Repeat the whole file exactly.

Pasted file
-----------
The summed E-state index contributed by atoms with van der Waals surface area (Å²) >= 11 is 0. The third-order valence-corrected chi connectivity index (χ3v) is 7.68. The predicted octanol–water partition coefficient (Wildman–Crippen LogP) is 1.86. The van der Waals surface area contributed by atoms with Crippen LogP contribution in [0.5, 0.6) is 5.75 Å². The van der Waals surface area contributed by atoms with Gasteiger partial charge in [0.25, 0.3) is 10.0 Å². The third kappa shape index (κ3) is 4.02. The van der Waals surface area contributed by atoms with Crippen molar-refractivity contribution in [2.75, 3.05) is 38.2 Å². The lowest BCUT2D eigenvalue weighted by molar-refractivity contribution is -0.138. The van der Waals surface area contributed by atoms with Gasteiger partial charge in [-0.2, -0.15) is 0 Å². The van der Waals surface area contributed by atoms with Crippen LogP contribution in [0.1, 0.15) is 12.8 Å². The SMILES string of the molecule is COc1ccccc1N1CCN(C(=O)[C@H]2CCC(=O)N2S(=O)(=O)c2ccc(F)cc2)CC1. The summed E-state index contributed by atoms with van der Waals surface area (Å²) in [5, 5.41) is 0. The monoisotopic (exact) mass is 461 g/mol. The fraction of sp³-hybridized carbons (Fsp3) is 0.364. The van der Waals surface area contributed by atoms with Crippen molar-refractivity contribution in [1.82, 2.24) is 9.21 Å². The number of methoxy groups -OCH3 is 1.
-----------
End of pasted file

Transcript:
The summed E-state index contributed by atoms with van der Waals surface area (Å²) >= 11 is 0. The third-order valence-corrected chi connectivity index (χ3v) is 7.68. The predicted octanol–water partition coefficient (Wildman–Crippen LogP) is 1.86. The van der Waals surface area contributed by atoms with Crippen LogP contribution in [0.5, 0.6) is 5.75 Å². The van der Waals surface area contributed by atoms with Gasteiger partial charge in [0.25, 0.3) is 10.0 Å². The third kappa shape index (κ3) is 4.02. The van der Waals surface area contributed by atoms with Crippen molar-refractivity contribution in [2.75, 3.05) is 38.2 Å². The lowest BCUT2D eigenvalue weighted by molar-refractivity contribution is -0.138. The van der Waals surface area contributed by atoms with Gasteiger partial charge in [-0.2, -0.15) is 0 Å². The van der Waals surface area contributed by atoms with Crippen LogP contribution in [0.1, 0.15) is 12.8 Å². The SMILES string of the molecule is COc1ccccc1N1CCN(C(=O)[C@H]2CCC(=O)N2S(=O)(=O)c2ccc(F)cc2)CC1. The summed E-state index contributed by atoms with van der Waals surface area (Å²) in [5, 5.41) is 0. The monoisotopic (exact) mass is 461 g/mol. The fraction of sp³-hybridized carbons (Fsp3) is 0.364. The van der Waals surface area contributed by atoms with Crippen molar-refractivity contribution in [1.82, 2.24) is 9.21 Å². The number of methoxy groups -OCH3 is 1.